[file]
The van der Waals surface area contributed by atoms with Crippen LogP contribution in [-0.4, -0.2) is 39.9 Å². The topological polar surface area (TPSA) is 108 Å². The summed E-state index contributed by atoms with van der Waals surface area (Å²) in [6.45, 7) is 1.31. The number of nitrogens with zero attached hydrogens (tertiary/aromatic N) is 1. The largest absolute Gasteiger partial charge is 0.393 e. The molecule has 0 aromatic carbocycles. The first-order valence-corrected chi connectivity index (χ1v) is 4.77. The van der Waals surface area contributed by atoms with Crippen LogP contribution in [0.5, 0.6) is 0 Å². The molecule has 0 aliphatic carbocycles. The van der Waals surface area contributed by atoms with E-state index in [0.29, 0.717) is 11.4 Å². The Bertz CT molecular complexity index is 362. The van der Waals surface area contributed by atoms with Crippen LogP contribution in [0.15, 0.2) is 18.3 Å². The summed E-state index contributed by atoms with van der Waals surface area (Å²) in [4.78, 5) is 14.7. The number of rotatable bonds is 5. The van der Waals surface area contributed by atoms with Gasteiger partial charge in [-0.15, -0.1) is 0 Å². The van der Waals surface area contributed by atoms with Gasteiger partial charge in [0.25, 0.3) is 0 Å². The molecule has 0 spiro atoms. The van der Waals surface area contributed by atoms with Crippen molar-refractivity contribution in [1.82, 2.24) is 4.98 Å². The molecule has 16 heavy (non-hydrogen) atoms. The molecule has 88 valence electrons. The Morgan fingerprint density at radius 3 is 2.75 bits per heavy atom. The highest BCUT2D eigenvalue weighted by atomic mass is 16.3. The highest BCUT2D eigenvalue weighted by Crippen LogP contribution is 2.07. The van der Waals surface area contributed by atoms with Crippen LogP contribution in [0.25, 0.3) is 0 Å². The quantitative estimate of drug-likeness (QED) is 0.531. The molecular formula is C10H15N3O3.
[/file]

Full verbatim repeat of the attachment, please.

The van der Waals surface area contributed by atoms with Crippen LogP contribution in [-0.4, -0.2) is 39.9 Å². The topological polar surface area (TPSA) is 108 Å². The summed E-state index contributed by atoms with van der Waals surface area (Å²) in [6.45, 7) is 1.31. The number of nitrogens with zero attached hydrogens (tertiary/aromatic N) is 1. The largest absolute Gasteiger partial charge is 0.393 e. The molecule has 0 aromatic carbocycles. The first-order valence-corrected chi connectivity index (χ1v) is 4.77. The van der Waals surface area contributed by atoms with Crippen LogP contribution in [0.5, 0.6) is 0 Å². The molecule has 0 aliphatic carbocycles. The van der Waals surface area contributed by atoms with E-state index in [0.29, 0.717) is 11.4 Å². The Bertz CT molecular complexity index is 362. The van der Waals surface area contributed by atoms with Crippen LogP contribution in [0.15, 0.2) is 18.3 Å². The summed E-state index contributed by atoms with van der Waals surface area (Å²) in [4.78, 5) is 14.7. The number of rotatable bonds is 5. The van der Waals surface area contributed by atoms with Gasteiger partial charge in [-0.15, -0.1) is 0 Å². The van der Waals surface area contributed by atoms with Gasteiger partial charge in [0.25, 0.3) is 0 Å². The molecule has 0 spiro atoms. The van der Waals surface area contributed by atoms with Crippen molar-refractivity contribution in [1.82, 2.24) is 4.98 Å². The molecule has 16 heavy (non-hydrogen) atoms. The molecule has 88 valence electrons. The Morgan fingerprint density at radius 3 is 2.75 bits per heavy atom. The highest BCUT2D eigenvalue weighted by atomic mass is 16.3. The highest BCUT2D eigenvalue weighted by Crippen LogP contribution is 2.07. The van der Waals surface area contributed by atoms with Crippen LogP contribution in [0.25, 0.3) is 0 Å². The quantitative estimate of drug-likeness (QED) is 0.531. The molecular formula is C10H15N3O3.